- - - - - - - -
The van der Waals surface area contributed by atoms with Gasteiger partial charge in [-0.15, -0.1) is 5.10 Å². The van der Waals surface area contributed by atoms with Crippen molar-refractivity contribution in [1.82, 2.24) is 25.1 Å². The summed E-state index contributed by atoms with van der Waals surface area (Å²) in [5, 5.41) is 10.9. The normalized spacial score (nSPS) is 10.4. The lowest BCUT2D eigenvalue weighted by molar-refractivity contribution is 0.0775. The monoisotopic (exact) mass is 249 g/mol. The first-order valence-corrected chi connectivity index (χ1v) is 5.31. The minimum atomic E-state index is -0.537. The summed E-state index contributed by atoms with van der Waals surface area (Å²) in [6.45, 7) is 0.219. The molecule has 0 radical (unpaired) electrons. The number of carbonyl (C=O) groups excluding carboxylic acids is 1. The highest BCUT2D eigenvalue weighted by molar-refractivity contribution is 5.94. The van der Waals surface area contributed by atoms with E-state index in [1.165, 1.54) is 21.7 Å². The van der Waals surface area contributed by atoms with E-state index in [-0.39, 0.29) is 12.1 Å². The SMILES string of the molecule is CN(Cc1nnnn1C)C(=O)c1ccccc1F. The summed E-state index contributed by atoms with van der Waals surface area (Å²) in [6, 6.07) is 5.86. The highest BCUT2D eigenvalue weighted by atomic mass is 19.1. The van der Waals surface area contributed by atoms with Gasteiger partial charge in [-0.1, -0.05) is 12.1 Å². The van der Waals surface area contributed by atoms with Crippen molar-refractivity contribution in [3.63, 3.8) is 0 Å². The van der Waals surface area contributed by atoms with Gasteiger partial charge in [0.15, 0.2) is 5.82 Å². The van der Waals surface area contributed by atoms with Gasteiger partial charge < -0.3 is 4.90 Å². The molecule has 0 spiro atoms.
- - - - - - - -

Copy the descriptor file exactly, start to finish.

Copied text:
The van der Waals surface area contributed by atoms with Gasteiger partial charge in [-0.15, -0.1) is 5.10 Å². The van der Waals surface area contributed by atoms with Crippen molar-refractivity contribution in [1.82, 2.24) is 25.1 Å². The summed E-state index contributed by atoms with van der Waals surface area (Å²) in [5, 5.41) is 10.9. The normalized spacial score (nSPS) is 10.4. The lowest BCUT2D eigenvalue weighted by molar-refractivity contribution is 0.0775. The monoisotopic (exact) mass is 249 g/mol. The first-order valence-corrected chi connectivity index (χ1v) is 5.31. The minimum atomic E-state index is -0.537. The summed E-state index contributed by atoms with van der Waals surface area (Å²) in [6.45, 7) is 0.219. The molecule has 0 radical (unpaired) electrons. The number of carbonyl (C=O) groups excluding carboxylic acids is 1. The highest BCUT2D eigenvalue weighted by molar-refractivity contribution is 5.94. The van der Waals surface area contributed by atoms with E-state index in [1.165, 1.54) is 21.7 Å². The van der Waals surface area contributed by atoms with E-state index in [-0.39, 0.29) is 12.1 Å². The SMILES string of the molecule is CN(Cc1nnnn1C)C(=O)c1ccccc1F. The summed E-state index contributed by atoms with van der Waals surface area (Å²) in [6, 6.07) is 5.86. The highest BCUT2D eigenvalue weighted by atomic mass is 19.1. The van der Waals surface area contributed by atoms with Gasteiger partial charge in [-0.1, -0.05) is 12.1 Å². The van der Waals surface area contributed by atoms with Crippen molar-refractivity contribution in [3.63, 3.8) is 0 Å². The van der Waals surface area contributed by atoms with Gasteiger partial charge in [0.15, 0.2) is 5.82 Å². The van der Waals surface area contributed by atoms with Gasteiger partial charge < -0.3 is 4.90 Å². The molecule has 0 spiro atoms.